Healing the lame, bringing sight to the blind? Elon Musk's ambitions for Neuralink raise 'deep, serious' questions (part 1)

Elon Musk arrives for the 2022 Met Gala at the Metropolitan Museum of Art on May 2, 2022, in New York. The Gala raises money for the Metropolitan Museum of Art's Costume Institute. The Gala's 2022 theme is 'In America: An Anthology of Fashion.'
Elon Musk arrives for the 2022 Met Gala at the Metropolitan Museum of Art on May 2, 2022, in New York. The Gala raises money for the Metropolitan Museum of Art's Costume Institute. The Gala's 2022 theme is "In America: An Anthology of Fashion." | ANGELA WEISS/AFP via Getty Images

Did we think about Elon Musk more in 2022 than we did a year ago?

That thought might seem inconceivable, considering that just 12 months after he was named Time magazine’s Person of the Year for 2021, Musk has become even more of a global presence.

Now that doesn’t mean life has been perfect for the world’s richest man: while he’s recently dominated headlines for his turbulent Twitter takeover, his other ventures have not gone unscathed.

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While still the darling of the EV industry, Tesla has lost nearly half its market value since Musk first made his bid for Twitter, potentially threatening his status as the wealthiest man on Earth; SpaceX remains on course to shatter Musk’s goal of 60 launches in 2022, even as some SpaceX employees accuse Musk of violating labor laws; Starlink is well on its way to becoming the world's largest satellite-based consumer internet provider amid mounting frustration from customers; and Musk’s tunneling venture, The Boring Company is reportedly losing engineers and staff despite making progress toward building underground transport systems in several U.S. cities.

But despite that resume, it’s Neuralink, Musk’s medical device company, that has perhaps aroused the greatest interest — and suspicion — from both Christian and secular ethicists alike.

In 2019, Neuralink used "sewing machine-like technology ... to drill small holes into brains and insert super-slender electrodes called threads, steering clear of blood vessels as they go."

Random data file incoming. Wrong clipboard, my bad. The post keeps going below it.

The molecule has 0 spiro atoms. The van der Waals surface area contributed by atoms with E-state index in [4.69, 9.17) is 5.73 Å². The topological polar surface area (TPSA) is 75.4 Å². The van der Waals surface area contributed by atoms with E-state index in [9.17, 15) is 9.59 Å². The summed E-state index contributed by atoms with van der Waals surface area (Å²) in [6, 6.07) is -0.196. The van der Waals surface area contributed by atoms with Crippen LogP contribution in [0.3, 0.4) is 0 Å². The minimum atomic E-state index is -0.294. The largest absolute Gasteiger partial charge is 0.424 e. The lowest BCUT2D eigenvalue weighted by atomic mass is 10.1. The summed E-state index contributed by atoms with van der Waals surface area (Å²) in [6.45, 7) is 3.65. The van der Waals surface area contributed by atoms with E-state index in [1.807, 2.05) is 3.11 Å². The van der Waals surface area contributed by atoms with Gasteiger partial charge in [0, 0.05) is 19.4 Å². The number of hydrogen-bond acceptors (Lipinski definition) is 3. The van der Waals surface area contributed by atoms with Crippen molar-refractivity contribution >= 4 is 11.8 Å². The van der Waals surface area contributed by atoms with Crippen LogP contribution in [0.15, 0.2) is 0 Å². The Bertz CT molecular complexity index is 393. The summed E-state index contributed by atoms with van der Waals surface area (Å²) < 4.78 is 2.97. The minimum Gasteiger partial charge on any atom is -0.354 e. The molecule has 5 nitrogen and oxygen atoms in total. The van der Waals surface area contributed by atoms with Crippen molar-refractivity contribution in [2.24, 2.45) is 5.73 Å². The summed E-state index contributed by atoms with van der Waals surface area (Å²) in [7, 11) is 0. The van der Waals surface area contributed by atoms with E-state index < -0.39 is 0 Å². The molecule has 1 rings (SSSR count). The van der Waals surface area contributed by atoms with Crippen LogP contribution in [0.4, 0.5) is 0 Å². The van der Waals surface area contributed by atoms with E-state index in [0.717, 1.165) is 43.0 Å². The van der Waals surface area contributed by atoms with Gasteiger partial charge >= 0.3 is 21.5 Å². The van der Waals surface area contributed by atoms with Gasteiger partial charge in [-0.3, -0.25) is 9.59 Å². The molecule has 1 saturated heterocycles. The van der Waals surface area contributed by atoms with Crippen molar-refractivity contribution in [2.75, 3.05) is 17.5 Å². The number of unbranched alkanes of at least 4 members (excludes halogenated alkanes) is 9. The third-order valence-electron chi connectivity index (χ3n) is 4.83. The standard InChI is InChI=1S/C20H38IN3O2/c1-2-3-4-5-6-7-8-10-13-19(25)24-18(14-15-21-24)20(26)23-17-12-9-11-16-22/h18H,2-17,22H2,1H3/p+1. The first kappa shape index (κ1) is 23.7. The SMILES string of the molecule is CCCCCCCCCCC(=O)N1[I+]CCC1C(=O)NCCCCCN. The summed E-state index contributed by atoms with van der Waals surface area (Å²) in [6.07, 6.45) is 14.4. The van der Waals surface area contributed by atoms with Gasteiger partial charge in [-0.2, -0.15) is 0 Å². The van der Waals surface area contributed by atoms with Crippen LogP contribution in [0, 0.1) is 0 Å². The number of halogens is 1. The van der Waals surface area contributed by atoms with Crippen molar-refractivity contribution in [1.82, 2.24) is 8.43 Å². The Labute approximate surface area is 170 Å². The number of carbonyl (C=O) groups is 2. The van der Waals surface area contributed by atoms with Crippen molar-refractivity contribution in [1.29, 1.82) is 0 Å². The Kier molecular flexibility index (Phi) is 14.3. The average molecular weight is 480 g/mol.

Neuralink was reportedly designing its electrodes to not only "read" from neural activity but "write" signals into the brain, amid scientists stating goals of restoring senses like touch or vision. 

At that time, Musk said that the technology was placed inside a monkey's brain and that the animal was able to control a computer through its thoughts. He aspired to have it implanted in a human being by the end of 2019.

That goal was ultimately revised earlier this month, when Musk announced he expects Neuralink to successfully develop a wireless brain chip and begin human clinical trials on such a device by mid-2023.

It marked the latest timeline revision for Musk, who has said the brain interfaces could enable disabled users to move and communicate, while also restoring vision — evoking almost biblical imagery of Jesus healing the lame and bringing sight to the blind. 

While some Christian neurologists have spoken out on ethical questions raised by implanting devices into the human brain, Musk has said the reason he created the company in the first place was as a “risk mitigation for digital super-intelligence.”

“The reason I created Neuralink long-term as a risk mitigation for digital super-intelligence, in that if we are able to effectively achieve symbiosis with digital intelligence, then…the collective human will is better able to steer things in the direction that we’d like, or even with benign AI, at least go along for the ride,” he told The Babylon Bee in an interview last year

“We’re already at this point partially a cyborg … in that our phones and computers and applications are a digital extension of ourselves at this point.”

Among other goals, Musk said he’s confident Neuralink will ultimately allow paraplegic or even tetraplegic to operate a phone “faster than someone who has … working hands.” 

While undeniable lofty goals can hardly be described as nefarious, some have speculated about whether Musk has an ultimate agenda, one that perhaps stems from what at least one Christian thinker has described as a worldview that veers toward “atheistic transhumanism.”